Bush vetch (Vicia sepium)
The bush vetch is a plant species in the subfamily of papilionaceous plants within the family of leguminous plants. The fence vetch is a protein-rich fodder plant.
It is a persistent, herbaceous plant. It grows to a height of approx. 30 to 60 cm. The angular stem carries alternately arranged, feathered leaves. Each leaf consists of 4 to 8 pairs of elongated egg-shaped to almost roundish leaflets and a terminal, often branched tendril. The stipules carry a nectarium underneath, that secrets dark nectar.
The 12 to 15 mm long flowers are arranged in small, short stemmed clusters with 2 to 6 flowers each in the leaf axils. The typical butterfly-shaped flower crowns are bluish-purple to purplish-violet. The ripe pods are glossy black.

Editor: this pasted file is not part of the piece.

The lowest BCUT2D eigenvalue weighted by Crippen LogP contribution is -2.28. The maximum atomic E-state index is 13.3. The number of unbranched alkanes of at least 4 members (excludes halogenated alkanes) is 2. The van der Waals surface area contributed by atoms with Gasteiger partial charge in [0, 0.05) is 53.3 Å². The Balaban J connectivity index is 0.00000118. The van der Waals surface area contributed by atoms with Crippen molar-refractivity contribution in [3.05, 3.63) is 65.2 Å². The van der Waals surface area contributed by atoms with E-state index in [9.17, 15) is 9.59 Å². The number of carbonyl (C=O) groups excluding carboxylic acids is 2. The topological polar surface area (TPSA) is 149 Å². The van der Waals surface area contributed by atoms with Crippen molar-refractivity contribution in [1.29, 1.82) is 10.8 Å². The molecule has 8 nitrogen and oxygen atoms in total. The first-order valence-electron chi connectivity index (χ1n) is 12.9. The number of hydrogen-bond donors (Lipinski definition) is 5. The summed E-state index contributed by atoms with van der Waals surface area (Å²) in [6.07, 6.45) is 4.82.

Occurrence fence vetch
The fence vetch is often found in nutrient-rich fatty meadows, at the edges of paths and fields from the plain to the area of the forest line.
Effect of bush vetch
The fence vetch is a good fodder plant. The nectar at the base of the flower corollas can only be reached by vigorously built bumblebee species. Less robust insects bite their way to the side and rob the nectar without pollinating the flowers.
These lateral entrances are then also used by other insects such as bees. Ants visit the nectaria on the underside of the stipules.
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